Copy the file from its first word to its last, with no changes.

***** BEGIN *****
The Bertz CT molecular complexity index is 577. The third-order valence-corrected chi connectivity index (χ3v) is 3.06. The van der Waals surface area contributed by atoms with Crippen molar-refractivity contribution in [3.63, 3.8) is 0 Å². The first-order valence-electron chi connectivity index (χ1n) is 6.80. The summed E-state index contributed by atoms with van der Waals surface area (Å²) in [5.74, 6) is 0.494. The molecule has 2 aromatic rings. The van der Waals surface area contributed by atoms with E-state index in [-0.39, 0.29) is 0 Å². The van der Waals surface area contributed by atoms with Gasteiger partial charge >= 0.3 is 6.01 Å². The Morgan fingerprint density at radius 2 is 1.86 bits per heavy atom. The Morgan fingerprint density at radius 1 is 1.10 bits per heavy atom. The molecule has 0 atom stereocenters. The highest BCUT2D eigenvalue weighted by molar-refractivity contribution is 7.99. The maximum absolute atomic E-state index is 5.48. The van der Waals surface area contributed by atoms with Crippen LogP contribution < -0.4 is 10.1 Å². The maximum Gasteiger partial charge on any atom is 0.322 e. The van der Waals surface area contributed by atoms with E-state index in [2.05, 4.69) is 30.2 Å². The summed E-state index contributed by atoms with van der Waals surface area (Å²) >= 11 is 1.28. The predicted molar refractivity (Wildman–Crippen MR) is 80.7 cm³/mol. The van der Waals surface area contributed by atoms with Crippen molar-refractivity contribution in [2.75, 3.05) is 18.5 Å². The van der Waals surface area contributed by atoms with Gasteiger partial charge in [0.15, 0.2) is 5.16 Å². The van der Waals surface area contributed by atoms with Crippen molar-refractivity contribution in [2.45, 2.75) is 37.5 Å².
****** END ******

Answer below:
The Bertz CT molecular complexity index is 577. The third-order valence-corrected chi connectivity index (χ3v) is 3.06. The van der Waals surface area contributed by atoms with Crippen molar-refractivity contribution in [3.63, 3.8) is 0 Å². The first-order valence-electron chi connectivity index (χ1n) is 6.80. The summed E-state index contributed by atoms with van der Waals surface area (Å²) in [5.74, 6) is 0.494. The molecule has 2 aromatic rings. The van der Waals surface area contributed by atoms with E-state index in [-0.39, 0.29) is 0 Å². The van der Waals surface area contributed by atoms with Gasteiger partial charge >= 0.3 is 6.01 Å². The Morgan fingerprint density at radius 2 is 1.86 bits per heavy atom. The Morgan fingerprint density at radius 1 is 1.10 bits per heavy atom. The molecule has 0 atom stereocenters. The highest BCUT2D eigenvalue weighted by molar-refractivity contribution is 7.99. The maximum absolute atomic E-state index is 5.48. The van der Waals surface area contributed by atoms with Crippen LogP contribution < -0.4 is 10.1 Å². The maximum Gasteiger partial charge on any atom is 0.322 e. The van der Waals surface area contributed by atoms with E-state index in [2.05, 4.69) is 30.2 Å². The summed E-state index contributed by atoms with van der Waals surface area (Å²) >= 11 is 1.28. The predicted molar refractivity (Wildman–Crippen MR) is 80.7 cm³/mol. The van der Waals surface area contributed by atoms with Crippen molar-refractivity contribution in [2.75, 3.05) is 18.5 Å². The van der Waals surface area contributed by atoms with Gasteiger partial charge in [0.15, 0.2) is 5.16 Å². The van der Waals surface area contributed by atoms with Crippen molar-refractivity contribution in [2.45, 2.75) is 37.5 Å².